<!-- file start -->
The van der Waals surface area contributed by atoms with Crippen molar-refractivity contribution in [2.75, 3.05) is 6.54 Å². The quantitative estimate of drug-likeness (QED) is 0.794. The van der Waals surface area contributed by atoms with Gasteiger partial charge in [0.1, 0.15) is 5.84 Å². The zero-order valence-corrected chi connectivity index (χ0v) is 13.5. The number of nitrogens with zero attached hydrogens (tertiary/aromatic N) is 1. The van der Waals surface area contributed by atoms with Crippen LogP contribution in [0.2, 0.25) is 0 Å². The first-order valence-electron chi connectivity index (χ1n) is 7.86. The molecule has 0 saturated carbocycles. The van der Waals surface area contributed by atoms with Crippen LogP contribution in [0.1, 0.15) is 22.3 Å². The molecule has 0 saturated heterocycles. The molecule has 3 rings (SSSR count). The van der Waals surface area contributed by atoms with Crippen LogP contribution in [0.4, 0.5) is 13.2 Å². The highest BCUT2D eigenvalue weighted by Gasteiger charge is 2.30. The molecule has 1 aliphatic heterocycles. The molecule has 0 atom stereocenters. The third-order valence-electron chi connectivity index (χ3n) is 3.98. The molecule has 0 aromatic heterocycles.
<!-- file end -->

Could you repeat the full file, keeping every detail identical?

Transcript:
The van der Waals surface area contributed by atoms with Crippen molar-refractivity contribution in [2.75, 3.05) is 6.54 Å². The quantitative estimate of drug-likeness (QED) is 0.794. The van der Waals surface area contributed by atoms with Gasteiger partial charge in [0.1, 0.15) is 5.84 Å². The zero-order valence-corrected chi connectivity index (χ0v) is 13.5. The number of nitrogens with zero attached hydrogens (tertiary/aromatic N) is 1. The van der Waals surface area contributed by atoms with Crippen LogP contribution in [0.2, 0.25) is 0 Å². The first-order valence-electron chi connectivity index (χ1n) is 7.86. The molecule has 0 saturated carbocycles. The van der Waals surface area contributed by atoms with Crippen LogP contribution in [0.1, 0.15) is 22.3 Å². The molecule has 0 saturated heterocycles. The molecule has 3 rings (SSSR count). The van der Waals surface area contributed by atoms with Crippen LogP contribution in [0.4, 0.5) is 13.2 Å². The highest BCUT2D eigenvalue weighted by Gasteiger charge is 2.30. The molecule has 1 aliphatic heterocycles. The molecule has 0 atom stereocenters. The third-order valence-electron chi connectivity index (χ3n) is 3.98. The molecule has 0 aromatic heterocycles.